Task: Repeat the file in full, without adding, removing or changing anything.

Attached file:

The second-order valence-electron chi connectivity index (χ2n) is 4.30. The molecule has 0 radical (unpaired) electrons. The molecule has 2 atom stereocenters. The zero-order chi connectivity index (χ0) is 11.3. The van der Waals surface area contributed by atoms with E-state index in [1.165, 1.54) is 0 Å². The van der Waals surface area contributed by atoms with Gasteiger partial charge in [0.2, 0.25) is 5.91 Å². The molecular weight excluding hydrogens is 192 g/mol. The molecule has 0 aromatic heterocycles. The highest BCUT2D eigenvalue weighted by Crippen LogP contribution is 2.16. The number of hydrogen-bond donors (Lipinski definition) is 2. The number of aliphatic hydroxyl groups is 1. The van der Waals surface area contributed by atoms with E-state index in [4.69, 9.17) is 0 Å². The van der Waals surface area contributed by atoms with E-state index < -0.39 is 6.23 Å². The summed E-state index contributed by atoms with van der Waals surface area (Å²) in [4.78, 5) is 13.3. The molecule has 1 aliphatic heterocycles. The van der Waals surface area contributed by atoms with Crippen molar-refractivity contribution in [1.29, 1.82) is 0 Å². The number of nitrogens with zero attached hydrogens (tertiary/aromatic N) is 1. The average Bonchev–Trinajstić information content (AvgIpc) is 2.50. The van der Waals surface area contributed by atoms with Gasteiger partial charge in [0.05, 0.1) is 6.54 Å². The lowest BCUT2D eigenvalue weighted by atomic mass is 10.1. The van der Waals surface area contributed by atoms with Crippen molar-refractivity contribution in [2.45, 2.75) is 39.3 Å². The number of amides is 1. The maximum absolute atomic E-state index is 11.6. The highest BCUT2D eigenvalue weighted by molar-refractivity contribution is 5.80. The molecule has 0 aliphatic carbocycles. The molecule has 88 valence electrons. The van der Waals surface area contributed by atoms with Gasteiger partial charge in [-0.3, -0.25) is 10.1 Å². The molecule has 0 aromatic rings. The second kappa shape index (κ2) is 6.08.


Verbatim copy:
The second-order valence-electron chi connectivity index (χ2n) is 4.30. The molecule has 0 radical (unpaired) electrons. The molecule has 2 atom stereocenters. The zero-order chi connectivity index (χ0) is 11.3. The van der Waals surface area contributed by atoms with E-state index in [1.165, 1.54) is 0 Å². The van der Waals surface area contributed by atoms with Gasteiger partial charge in [0.2, 0.25) is 5.91 Å². The molecular weight excluding hydrogens is 192 g/mol. The molecule has 0 aromatic heterocycles. The highest BCUT2D eigenvalue weighted by Crippen LogP contribution is 2.16. The number of hydrogen-bond donors (Lipinski definition) is 2. The number of aliphatic hydroxyl groups is 1. The van der Waals surface area contributed by atoms with E-state index in [4.69, 9.17) is 0 Å². The van der Waals surface area contributed by atoms with E-state index < -0.39 is 6.23 Å². The summed E-state index contributed by atoms with van der Waals surface area (Å²) in [4.78, 5) is 13.3. The molecule has 1 aliphatic heterocycles. The van der Waals surface area contributed by atoms with Crippen molar-refractivity contribution in [1.29, 1.82) is 0 Å². The number of nitrogens with zero attached hydrogens (tertiary/aromatic N) is 1. The average Bonchev–Trinajstić information content (AvgIpc) is 2.50. The van der Waals surface area contributed by atoms with Gasteiger partial charge in [0.05, 0.1) is 6.54 Å². The lowest BCUT2D eigenvalue weighted by atomic mass is 10.1. The van der Waals surface area contributed by atoms with Crippen molar-refractivity contribution in [2.45, 2.75) is 39.3 Å². The number of amides is 1. The maximum absolute atomic E-state index is 11.6. The highest BCUT2D eigenvalue weighted by molar-refractivity contribution is 5.80. The molecule has 0 aliphatic carbocycles. The molecule has 88 valence electrons. The van der Waals surface area contributed by atoms with Gasteiger partial charge in [-0.3, -0.25) is 10.1 Å². The molecule has 0 aromatic rings. The second kappa shape index (κ2) is 6.08.